Art Industry News is a daily digest of the most consequential developments coming out of the art world and art market. Here’s what you need to know on this Monday, August 2.
Germany Grants Quarantine Exemption to Artists – Germany’s cultural council has just made it easier for artists to enter the country under new travel rules. Artists traveling from high-risk areas will be granted an exemption from quarantine even if they are not fully vaccinated. “International exchange is essential for cultural life,” the council’s executive director, Olaf Zimmermann, said as he welcomed the new rules which came into effect on Sunday. (Monopol)
Opposition Mounts Against France and Italy’s Vaccine Pass – Some 80,000 protesters in Italy and thousands more in France demonstrated over the weekend against both countries’ requirement to present vaccination cards in order to take part in public social activities such as visiting museums, dining indoors, or going to sporting events. The French “health pass,” which comes into effect August 9, and Italy’s “green pass” on August 6, seem to have already encouraged vaccination uptake, with a 200 percent increase reported in some Italian regions. Still, opponents argue that the pass requirements violate civil liberties and could foster further inequality in society. (Evening Standard)
Curators at the Guggenheim Push to Unionize – Curators, conservators, and other employees at the Guggenheim are voting to join a local section of the United Auto Workers union. It will be the second union formed at the musuem in just over two years, following the organization of the museum’s engineering, preparation, and fabrication staff. The museum said it has received the petition to form a new union and added it “recognizes the right” of its staff to enter collective bargaining. (NYT)
Controversial San Francisco School Murals Will Stay on View – A California judge has ruled that a local high school cannot remove Depression-era frescoes depicting the life of George Washington without an environmental review first The landmark ruling has implications for other murals that also include racist depictions of enslaved people. (SF Chronicle)
MOVERS & SHAKERS
The Hollywood and Highland Elephants Are Coming Down – The two famous white fiberglass elephant sculptures at the Hollywood and Highland shopping center are being removed along with other “faux Mesopotamian elements” that were remnants of D.W. Griffiths’s 1916 film Intolerance, a followup to his earlier film, The Birth of a Nation, which glorified the Ku Klux Klan. The sculptures are being removed as part of a $100 million makeover which the center’s chief creative officer, Chad Cress, said will move it away from the clichés of Hollywood. “The Hollywood of the future really needs to stand for something that is more inclusive of what our culture looks like today,” said Cress. (LA Times)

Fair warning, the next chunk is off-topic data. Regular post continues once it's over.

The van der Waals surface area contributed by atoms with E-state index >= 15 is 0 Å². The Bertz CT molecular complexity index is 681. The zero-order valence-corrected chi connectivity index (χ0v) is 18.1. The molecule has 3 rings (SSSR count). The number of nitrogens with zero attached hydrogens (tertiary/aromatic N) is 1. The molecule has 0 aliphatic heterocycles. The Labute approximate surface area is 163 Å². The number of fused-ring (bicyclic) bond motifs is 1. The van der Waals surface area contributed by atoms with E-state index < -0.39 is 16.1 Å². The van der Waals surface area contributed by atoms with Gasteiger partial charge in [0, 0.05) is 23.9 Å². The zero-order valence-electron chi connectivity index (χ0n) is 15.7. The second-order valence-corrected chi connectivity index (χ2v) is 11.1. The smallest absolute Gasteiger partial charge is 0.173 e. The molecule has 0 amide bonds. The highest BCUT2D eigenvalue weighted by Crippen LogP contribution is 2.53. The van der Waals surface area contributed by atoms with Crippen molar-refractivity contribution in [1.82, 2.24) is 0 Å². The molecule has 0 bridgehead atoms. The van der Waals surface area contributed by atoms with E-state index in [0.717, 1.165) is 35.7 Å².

The Vessel Could Close After Another Suicide – The Vessel at Hudson Yards is closed again after a fourth person died by suicide at the structure. The owner of Hudson Yards, Stephen Ross, said the art installation may close permanently after a 14-year old boy fell to his death last Thursday, adding that he feels “terrible” for the family. (Daily Beast)
Anish Kapoor Is Taking Over a Derelict Venetian Palace – The artist Anish Kapoor has announced plans to convert an 18th-century Venetian Palazzo into a studio and exhibition space. Renovations have already started on the Palazzo Priuli Manfrin, which will show a collection of Kapoor’s work and host educational workshops for scholars and artists interested in developments in sculpture. (The Art Newspaper)
Wedding Planners Seeking Artists – Marrying couples are feeling the pressure to keep up with the growing trend for Instagram-worthy environments. More and more, they’re hiring artists to create conceptual centerpieces and immersive installations for their big days. One bride asked her wedding planners to recreate elements of Vincent Van Gogh paintings at her wedding, including sculptural starry night spirals, wheat and lavender pathways, and a courtyard of sunflowers. (NYT)
FOR ART’S SAKE
See JR’s Trompe L’Oeil Art in Italy – The French artist JR has covered another Italian palazzo in one of his signature trompe l’oeil façades. See the new work, titled Vanishing Point, on the Palazzo Farnese, the French embassy building in Rome, which opens up the palazzo’s inside. (Designboom)
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